• STEVENS STUDENTS STAND OUT AS ACHIEVERS AND LEADERS Embedded systems often fall under challenges for software development. John Horgan: A Center for the category of reactive and real-time “Instead of pushing the limit of software Science Writings at Stevens “ A real-time systems, meaning they contain sensors or similar elements which constantly inter- design,” says Meng, “we turned our attention to reconfigurable hardware and developed a dynam- Under the direction of noted science journalist John Horgan, an Institute- complex system act with the external environment and ically reconfigurable embedded-system platform wide Center for Science Writings and a must adapt to must compute certain results or take cer- by integrating Field Programmable Gate Arrays, or program of Communications across the highly dynamic tain actions within their environment FPGA, and embedded processors in a system-on- Curriculum were inaugurated this fall. environments and through actuators in real-time, without chip environment.” The multi-dimensional Stevens Center delay, as in the case of mobile robots. This new platform can dramatically reduce the for Science Writings will contribute to emergencies.” “Generally speaking, my current overall system responding time and greatly Stevens’ growing reputation as a lead- – Dr. Yan Meng research interests include real-time increase the system robustness and fault-toler- ing cultural hub in the New York Metro embedded intelligent systems and ance, and is in the process of implementation in a area. In addition to directing the center, robotics,” says Professor Yan Meng of the mobile robot, Pioneer 3DX, in the Embedded Horgan will also teach one undergradu- Department of Electrical and Computer Engineering. Systems and Robotics Lab. Meng is also seeking to ate class each semester. “My students and I work on research projects extend this reconfigurable platform to the design Horgan has written three widely such as a self-reconfigurable embedded-system of intelligent computing systems and devices, reviewed books: The End of Science platform using System-on-Chip technology,” she which can adapt to environments through self- (1996), a bestseller translated in 13 says. “Basically, a real-time complex system – for learning. languages; The Undiscovered Mind example, an autonomous mobile robot – must Her ongoing research projects on robotics include (1999); and Rational Mysticism (2003). adapt to highly dynamic environments and emer- multi-robot coordination and communication. Multi- He taught science journalism at gencies under real-time constraints.” robot teams are desirable in some scenarios, such as Polytechnic University and has two A significant amount of processing power is planetary exploration or urban search and rescue. Science Journalism Awards from the American tific experts and the Stevens community. Above: Center for Science needed for such complex applications. The Multi-robot systems are more advantageous than a Association for the Advancement of Science. “All the students at Stevens should care about Writings Director resources in the embedded general processors are single expensive robot in several ways, including Horgan also garnered the National Association of these broader scientific issues, and Stevens should John Horgan Opposite: Horgan hosts a typically very limited, which imposes significant attributes such as parallelism, robustness, scalability, Science Writers Science-in-Society Award. He has show that it cares about these sorts of issues,” he panel of prominent science and simpler programming served as an editor and writer for the IEEE Spectrum says. “Stevens should care not only about the writers at Stevens. Left to for each unit. With and senior writer at Scientific American, with many issues themselves but also about how they are dis- right: Sharon Begley, The acquired multiple robotic freelance publications to his credit. cussed in the media. That’s something that’s been a Wall Street Journal; John systems, managing the As a longtime freelance writer, Horgan enjoys big concern of mine – that the media sometimes Rennie, editor-in-chief, communication, dynamic having an office on the Stevens campus. “As a get their coverage of certain scientific issues Scientific American; Horgan; and Steve task allocation and coop- writer, at least for me, it’s really important to wrong.” Petranek, editor-in-chief, eration among multi- bounce ideas off other people, to hear what they Anticipated events include lectures, confer- Discover. robots becomes challeng- have to say and have them tell me what they’re ences and roundtable discussions of timely sci- ing. working on,” he said. “About a year ago I really ence-related topics. “Lecturers would talk about “Our research focuses started thinking about getting a job at a university how science is presented and address important on building an optimiza- to get that intellectual companionship.” science-related issues such as global warming tion model of multi-robot Though the Center for Science Writings is still in and also how science relates to areas such as cooperation, as well as its infancy, Horgan looks forward to the challenge national security, stem cell research and so on.” InSTEVENS INSTITUTE OF TECHNOLOGY dynamic task allocation of creating the program from the ground up and has the future, Horgan envisions the center as a ANNUAL REPORT • 2004-2005 under good or bad com- ambitious plans for its future. He aims to hold prominent fixture on campus that will encourage munication situations,” events on campus that will spark debate and pique experts in the field of science to make Stevens one says Meng. interest, while bringing together the media, scien- of their stops.50 51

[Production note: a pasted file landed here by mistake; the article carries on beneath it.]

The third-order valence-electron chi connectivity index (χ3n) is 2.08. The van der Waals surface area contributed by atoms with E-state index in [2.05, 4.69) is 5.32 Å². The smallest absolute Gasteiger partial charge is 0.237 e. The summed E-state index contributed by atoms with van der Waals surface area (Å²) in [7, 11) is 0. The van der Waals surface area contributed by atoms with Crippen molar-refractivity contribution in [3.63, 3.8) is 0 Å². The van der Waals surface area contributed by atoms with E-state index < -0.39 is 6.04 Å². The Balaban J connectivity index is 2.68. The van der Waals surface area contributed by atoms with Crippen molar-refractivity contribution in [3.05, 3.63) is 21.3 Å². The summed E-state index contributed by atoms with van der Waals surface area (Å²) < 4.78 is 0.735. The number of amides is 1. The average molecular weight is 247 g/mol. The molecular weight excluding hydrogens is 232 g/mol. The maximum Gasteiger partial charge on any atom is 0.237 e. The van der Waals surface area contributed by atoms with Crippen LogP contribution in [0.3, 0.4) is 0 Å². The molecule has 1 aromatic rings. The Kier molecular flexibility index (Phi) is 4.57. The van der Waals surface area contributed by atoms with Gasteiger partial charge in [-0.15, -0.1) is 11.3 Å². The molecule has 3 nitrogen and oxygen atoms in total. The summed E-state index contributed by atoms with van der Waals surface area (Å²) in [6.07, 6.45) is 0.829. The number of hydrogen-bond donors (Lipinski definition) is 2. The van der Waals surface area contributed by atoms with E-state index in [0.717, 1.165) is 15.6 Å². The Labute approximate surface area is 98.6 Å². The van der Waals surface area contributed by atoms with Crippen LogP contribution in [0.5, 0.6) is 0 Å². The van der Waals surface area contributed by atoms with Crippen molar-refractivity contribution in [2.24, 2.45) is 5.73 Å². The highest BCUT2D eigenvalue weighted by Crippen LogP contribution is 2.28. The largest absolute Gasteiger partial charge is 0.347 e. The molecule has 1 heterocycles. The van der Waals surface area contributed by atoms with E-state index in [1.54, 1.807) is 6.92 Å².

• CONSOLIDATED FINANCIAL STATEMENTS Report of the Treasurer and Chief Financial Officer Ever since I joined Stevens Institute of Technology twelve months ago, I have been impressed with this intellectually vibrant Institution, constantly growing and developing in unique areas of research. Over the past 10 years, it has truly leveraged the outstanding quality of its faculty and student body into the impressive accomplishments in instruction and research described here by President Raveché Report of the Treasurer and Chief Financial Officer 53 and Chairman Babbio. That this Institution managed to accomplish so much from an objectively small endowment and financial base is testimony to the Report of Independent Certified Public Accountants 56 ingenuity and resourcefulness of its community. Following this first phase of growth and expansion is a necessary focus on leveraging those gains and establishing even broader recognition while remaining cognizant of the major financial issues concomitant with this Consolidated Financial Statements rapid growth. These issues include a small capital base with an endowment and accumulated gains of $130M, minimal borrowing capacity combined with significant debt service and the need to improve operating results to comfortably cover depreciation. In addi- Statement of Financial Position 57 tion, there is a need for our financial administration to develop and improve if it is to keep pace with the rest of the Institution. I was brought on board to address these issues and help bring about their resolution while bringing greater transparency to Stevens’ finan- Statement of Activities 58 cial management. I am glad to report that this process is well underway, as officially recognized by Moody’s Investors Service when it recently affirmed Statement of Cash Flows 59 our Baa2 credit rating and stable outlook. I believe the Fiscal 2005 results published here confirm this positive trend, as highlighted in more detail in the following paragraphs. Notes to Consolidated Financial Statements 60–77 Summary of Financial Position In Fiscal 2005, Stevens has strengthened its financial position. The Consolidated Statement of Financial Position, on page 57, shows that total net assets were approximately $187.5M at June 30, 2005, an increase of $6.1M or 3.4%, from the prior year. Especially sig- nificant are its continued strength in investments, with an increase of over $10M, and an increase of over $16M, net, in the physical plant (including land, buildings and equipment), reflecting the continuing process of major campus renewal. On the liabilities side, long-term debt increased by $10.4M. This represents the net impact of the normal payoff of outstanding debt principal, offset by the issuance in July 2004 of a $13.3M fixed rate bond issue to fund the renovation of four existing Institute- owned buildings into the new River Street Dorm complex. With the completion of this project, Stevens will have accomplished the core campus renewal initiated several years ago that is described by Chairman Babbio on page 3. On the operating side, the year marked progress towards the goal of improving the financial situation of the Institute. The Consolidated Statement of Activities on page 58 shows essentially break-even operations before a depreciation charge of $4.8M. This may be compared with a $1.2M surplus before a depreciation charge of $4.8M in the prior year. When evaluating these numbers it should be noted that Fiscal ’04 was positively affected by an unusually large unrestricted bequest to the Institute. Net of one-time large contributions, Fiscal 2005 operating results reflect an improving trend. It is our firm intention to further improve operating results over the next three fiscal years so that revenues will cover all operat- ing expenses, including depreciation. This goal, though ambitious, can be achieved over the next several fiscal years with close atten- tion to cost containment, organic growth of key operating revenues and careful re-allocation of existing financial resources to sup- port Stevens’ strategic objectives. Accomplishing this will require collaboration and support across the entire Institute but will enable Stevens to continue its pattern of growth over the next decade. Endowment and related investments The market value of investments in the endowment and related investments totaled $130,159,592 at June 30, 2005, compared to $120,063,929 at June 30, 2004, an increase of $10,095,663 or 8.4%.STEVENS INSTITUTE OF TECHNOLOGY Our investments are managed to maximize total investment return relative to appropriate risk, as further explained by Investment ANNUAL REPORT • 2004-2005 Committee Chair Harold Wilmerding in the accompanying box. The ending market value is affected by three factors: market gains or losses, gifts to endowment and the distributions authorized by the Board to support operations or specific needs of the Institution.52 53